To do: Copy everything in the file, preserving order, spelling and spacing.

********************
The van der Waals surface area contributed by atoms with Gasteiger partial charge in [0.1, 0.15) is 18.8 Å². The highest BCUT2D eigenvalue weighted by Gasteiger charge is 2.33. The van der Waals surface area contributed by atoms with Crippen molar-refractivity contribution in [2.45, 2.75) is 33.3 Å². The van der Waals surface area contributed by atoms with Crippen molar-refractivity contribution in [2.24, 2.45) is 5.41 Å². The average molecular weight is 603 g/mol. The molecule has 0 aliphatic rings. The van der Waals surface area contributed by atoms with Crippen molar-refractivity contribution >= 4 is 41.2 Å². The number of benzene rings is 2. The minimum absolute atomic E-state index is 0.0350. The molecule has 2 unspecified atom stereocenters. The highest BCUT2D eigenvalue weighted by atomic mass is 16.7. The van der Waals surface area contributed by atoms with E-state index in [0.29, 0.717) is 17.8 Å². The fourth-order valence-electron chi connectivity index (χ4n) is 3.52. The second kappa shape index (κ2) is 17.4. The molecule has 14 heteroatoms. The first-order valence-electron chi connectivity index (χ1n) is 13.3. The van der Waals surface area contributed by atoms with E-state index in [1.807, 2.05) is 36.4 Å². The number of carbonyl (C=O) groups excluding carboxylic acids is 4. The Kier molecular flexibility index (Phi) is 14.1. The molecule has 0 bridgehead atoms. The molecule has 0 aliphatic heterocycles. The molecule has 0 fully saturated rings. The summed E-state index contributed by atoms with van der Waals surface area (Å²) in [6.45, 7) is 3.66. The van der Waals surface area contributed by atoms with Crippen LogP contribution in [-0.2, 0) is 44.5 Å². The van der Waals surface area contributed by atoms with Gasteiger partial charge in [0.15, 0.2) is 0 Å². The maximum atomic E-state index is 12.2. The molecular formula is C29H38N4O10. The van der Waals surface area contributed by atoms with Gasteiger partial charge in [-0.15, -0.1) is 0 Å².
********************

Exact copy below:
The van der Waals surface area contributed by atoms with Gasteiger partial charge in [0.1, 0.15) is 18.8 Å². The highest BCUT2D eigenvalue weighted by Gasteiger charge is 2.33. The van der Waals surface area contributed by atoms with Crippen molar-refractivity contribution in [2.45, 2.75) is 33.3 Å². The van der Waals surface area contributed by atoms with Crippen molar-refractivity contribution in [2.24, 2.45) is 5.41 Å². The average molecular weight is 603 g/mol. The molecule has 0 aliphatic rings. The van der Waals surface area contributed by atoms with Crippen molar-refractivity contribution >= 4 is 41.2 Å². The number of benzene rings is 2. The minimum absolute atomic E-state index is 0.0350. The molecule has 2 unspecified atom stereocenters. The highest BCUT2D eigenvalue weighted by atomic mass is 16.7. The van der Waals surface area contributed by atoms with E-state index in [0.29, 0.717) is 17.8 Å². The fourth-order valence-electron chi connectivity index (χ4n) is 3.52. The second kappa shape index (κ2) is 17.4. The molecule has 14 heteroatoms. The first-order valence-electron chi connectivity index (χ1n) is 13.3. The van der Waals surface area contributed by atoms with E-state index in [1.807, 2.05) is 36.4 Å². The number of carbonyl (C=O) groups excluding carboxylic acids is 4. The Kier molecular flexibility index (Phi) is 14.1. The molecule has 0 bridgehead atoms. The molecule has 0 aliphatic heterocycles. The molecule has 0 fully saturated rings. The summed E-state index contributed by atoms with van der Waals surface area (Å²) in [6.45, 7) is 3.66. The van der Waals surface area contributed by atoms with Crippen LogP contribution in [-0.2, 0) is 44.5 Å². The van der Waals surface area contributed by atoms with Gasteiger partial charge in [0.15, 0.2) is 0 Å². The maximum atomic E-state index is 12.2. The molecular formula is C29H38N4O10. The van der Waals surface area contributed by atoms with Gasteiger partial charge in [-0.15, -0.1) is 0 Å².